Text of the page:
Nonetheless it is still an extremely bad idea in principle. It is also the case that no one can predict what doctrines an activist High Court might dream up in relation to a race-based political institution whose existence is guaranteed in the Constitution.

It will of course be an interesting question whether Albanese can hold the line on his preferred referendum wording. Further, the very limitations that Albanese proposes demonstrate the illogicality and self-contradiction that accompany this damaging proposal at every stage.

The voice proponents claim it is needed so Indigenous Australians can have a say on laws that affect them, as though all Australians do not have that right, and as though mainstream society today is deaf to Aboriginal voices. But at the same time it is proposed that parliament can design, amend and determine the membership, scope, functions and operations of the voice.

Parliament can do all that today if it wants to. So if there really is a practical problem of consultation to be solved, there is no reason to change the Constitution, and thereby change the very nature of citizenship for all Australians. Similarly, while it is certainly true that much policy towards Indigenous Australians has not been successful, it is just not accurate to say Aborigines have not been consulted regarding policies that affect them.

In any policy regarding remote and distinctive communities today, consultation with those communities ought to be a paramount concern for state and federal governments. Consultation in itself doesn’t necessarily solve all problems.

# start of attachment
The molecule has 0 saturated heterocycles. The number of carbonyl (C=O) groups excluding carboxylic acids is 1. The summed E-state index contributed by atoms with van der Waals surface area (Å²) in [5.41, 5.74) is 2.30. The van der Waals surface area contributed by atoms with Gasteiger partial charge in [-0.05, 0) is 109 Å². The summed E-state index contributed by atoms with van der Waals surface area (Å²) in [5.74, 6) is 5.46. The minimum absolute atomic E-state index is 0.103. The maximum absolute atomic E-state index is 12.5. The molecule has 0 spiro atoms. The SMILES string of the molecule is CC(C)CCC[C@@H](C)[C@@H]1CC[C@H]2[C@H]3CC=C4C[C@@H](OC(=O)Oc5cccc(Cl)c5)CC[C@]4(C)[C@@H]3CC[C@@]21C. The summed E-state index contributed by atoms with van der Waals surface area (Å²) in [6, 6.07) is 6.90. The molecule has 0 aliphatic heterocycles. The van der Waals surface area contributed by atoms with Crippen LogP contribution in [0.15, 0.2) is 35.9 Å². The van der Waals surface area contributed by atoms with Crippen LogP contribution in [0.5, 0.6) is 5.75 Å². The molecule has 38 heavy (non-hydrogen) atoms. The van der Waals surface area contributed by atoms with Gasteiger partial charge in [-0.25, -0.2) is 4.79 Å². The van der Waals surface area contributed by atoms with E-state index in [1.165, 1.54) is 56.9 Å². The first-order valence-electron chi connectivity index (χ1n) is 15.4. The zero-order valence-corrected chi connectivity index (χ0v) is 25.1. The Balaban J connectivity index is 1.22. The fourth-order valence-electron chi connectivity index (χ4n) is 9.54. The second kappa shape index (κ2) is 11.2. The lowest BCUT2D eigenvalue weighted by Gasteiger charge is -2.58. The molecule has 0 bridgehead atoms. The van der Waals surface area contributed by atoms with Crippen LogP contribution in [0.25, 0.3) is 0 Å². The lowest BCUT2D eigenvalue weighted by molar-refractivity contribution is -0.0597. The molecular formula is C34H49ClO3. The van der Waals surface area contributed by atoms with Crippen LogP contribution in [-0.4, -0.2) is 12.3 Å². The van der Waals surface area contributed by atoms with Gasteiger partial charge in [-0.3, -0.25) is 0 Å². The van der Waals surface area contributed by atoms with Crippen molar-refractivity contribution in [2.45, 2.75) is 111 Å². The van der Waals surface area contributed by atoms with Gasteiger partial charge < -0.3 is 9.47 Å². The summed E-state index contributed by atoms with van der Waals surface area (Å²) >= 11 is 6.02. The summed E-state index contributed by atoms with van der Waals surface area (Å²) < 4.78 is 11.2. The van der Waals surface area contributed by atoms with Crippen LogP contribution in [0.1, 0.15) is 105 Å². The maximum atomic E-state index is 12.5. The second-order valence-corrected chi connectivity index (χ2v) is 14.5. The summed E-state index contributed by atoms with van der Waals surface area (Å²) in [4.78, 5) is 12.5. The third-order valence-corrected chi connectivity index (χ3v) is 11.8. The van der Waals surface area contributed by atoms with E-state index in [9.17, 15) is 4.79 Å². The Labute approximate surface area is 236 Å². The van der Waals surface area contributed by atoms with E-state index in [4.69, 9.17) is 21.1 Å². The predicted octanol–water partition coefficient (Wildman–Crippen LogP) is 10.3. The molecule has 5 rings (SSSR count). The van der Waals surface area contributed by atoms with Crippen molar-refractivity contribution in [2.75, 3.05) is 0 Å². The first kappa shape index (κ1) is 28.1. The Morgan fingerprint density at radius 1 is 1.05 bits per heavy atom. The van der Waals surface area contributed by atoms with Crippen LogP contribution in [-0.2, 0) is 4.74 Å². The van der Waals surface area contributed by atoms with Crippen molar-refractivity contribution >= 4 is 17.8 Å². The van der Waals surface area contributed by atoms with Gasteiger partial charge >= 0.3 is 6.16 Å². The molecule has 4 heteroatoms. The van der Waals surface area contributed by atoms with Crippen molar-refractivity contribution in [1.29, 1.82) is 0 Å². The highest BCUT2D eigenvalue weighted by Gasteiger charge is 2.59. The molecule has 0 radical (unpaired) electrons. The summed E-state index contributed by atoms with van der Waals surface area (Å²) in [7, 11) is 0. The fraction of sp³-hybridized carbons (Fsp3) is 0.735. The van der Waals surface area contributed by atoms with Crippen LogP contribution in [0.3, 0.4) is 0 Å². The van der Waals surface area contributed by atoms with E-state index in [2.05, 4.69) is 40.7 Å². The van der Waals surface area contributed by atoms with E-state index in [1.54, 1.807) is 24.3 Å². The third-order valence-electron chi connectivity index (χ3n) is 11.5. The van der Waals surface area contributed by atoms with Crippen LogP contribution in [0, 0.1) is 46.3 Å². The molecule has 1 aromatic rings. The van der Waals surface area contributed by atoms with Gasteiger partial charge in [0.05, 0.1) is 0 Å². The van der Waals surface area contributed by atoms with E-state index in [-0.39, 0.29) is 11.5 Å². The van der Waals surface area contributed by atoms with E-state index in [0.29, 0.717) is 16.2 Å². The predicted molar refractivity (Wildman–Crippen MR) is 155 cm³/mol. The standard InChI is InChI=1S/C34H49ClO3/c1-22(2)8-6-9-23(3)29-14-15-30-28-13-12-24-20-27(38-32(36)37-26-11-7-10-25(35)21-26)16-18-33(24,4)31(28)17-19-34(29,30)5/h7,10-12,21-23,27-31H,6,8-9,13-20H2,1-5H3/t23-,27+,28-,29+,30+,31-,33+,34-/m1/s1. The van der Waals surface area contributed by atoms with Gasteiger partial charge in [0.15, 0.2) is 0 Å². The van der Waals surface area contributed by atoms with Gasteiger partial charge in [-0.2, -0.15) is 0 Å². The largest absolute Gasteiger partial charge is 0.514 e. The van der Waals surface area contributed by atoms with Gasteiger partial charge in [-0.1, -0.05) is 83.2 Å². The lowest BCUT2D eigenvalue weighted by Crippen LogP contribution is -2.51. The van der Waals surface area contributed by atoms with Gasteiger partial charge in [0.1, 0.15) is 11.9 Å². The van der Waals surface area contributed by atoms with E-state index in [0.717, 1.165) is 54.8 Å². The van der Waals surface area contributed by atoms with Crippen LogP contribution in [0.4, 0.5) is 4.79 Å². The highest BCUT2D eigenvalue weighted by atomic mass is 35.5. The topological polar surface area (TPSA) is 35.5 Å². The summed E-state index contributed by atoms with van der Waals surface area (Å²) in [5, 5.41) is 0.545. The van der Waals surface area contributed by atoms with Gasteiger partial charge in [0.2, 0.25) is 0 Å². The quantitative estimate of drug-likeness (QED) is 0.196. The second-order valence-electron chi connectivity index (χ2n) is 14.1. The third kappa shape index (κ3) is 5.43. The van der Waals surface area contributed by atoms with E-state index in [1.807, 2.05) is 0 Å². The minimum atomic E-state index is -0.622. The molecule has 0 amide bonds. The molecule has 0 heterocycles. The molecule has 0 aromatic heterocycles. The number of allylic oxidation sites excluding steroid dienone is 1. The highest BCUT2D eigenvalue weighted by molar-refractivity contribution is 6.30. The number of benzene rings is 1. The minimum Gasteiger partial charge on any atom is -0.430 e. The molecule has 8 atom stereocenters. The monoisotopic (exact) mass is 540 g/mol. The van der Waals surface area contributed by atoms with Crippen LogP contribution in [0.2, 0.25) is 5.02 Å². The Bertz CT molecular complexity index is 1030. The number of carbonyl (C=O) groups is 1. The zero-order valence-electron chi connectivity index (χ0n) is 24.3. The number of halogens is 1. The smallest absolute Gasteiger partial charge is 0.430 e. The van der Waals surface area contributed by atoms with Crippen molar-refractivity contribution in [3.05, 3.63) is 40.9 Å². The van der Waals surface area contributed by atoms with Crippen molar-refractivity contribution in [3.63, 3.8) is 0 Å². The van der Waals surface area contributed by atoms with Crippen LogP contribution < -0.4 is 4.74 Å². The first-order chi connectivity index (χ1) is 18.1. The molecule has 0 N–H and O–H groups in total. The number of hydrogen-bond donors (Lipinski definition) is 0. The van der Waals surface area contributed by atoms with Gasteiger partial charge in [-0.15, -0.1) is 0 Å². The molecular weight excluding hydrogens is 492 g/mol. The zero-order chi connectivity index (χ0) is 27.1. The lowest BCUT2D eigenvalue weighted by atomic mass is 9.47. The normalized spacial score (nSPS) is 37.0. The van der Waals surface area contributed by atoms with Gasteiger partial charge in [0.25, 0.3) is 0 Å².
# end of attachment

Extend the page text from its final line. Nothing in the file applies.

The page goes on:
I was working in the Canberra press gallery when a former Aboriginal affairs minister Gerry Hand created the Aboriginal and Torres Strait Islander Commission. The Hawke government held out the same hopes for practical benefit from ATSIC as voice proponents hold out today. ATSIC was a failure. That doesn’t mean something better can’t be tried today. But there is no reason at all for this to go in the Constitution.

Previous Liberal prime ministers ruled out a constitutionally enshrined voice but the Liberal Party never argued the case in a sustained way and continued to lavishly fund pro-voice activities.

Here’s a tip for the Liberal Party: if you don’t enter an argument you can’t win it. When Peter Dutton appointed Julian Leeser, in every way a good person but a committed proponent of the voice, as Indigenous Australians spokesman. I presumed the Liberal Party was preparing a characteristic surrender.

Price’s maiden speech alone probably makes full surrender – that is, formal support for the voice – less likely. Instead the Liberals may adopt a fatuous neutrality, which is just a more ambiguous form of surrender. Thus liberalism declines, one defeat at a time.


Pauline Hanson has attacked Greens Senator Lidia Thorpe’s description of the Queen as a “coloniser”, suggesting if she doesn’t like parliament she should stop taking her $211,250 salary.

The One Nation leader has told news.com.au that Ms Thorpe was engaging in “hypocrisy” after she was forced to repeat the oath of allegience, having inserted criticism of the royal family the first time.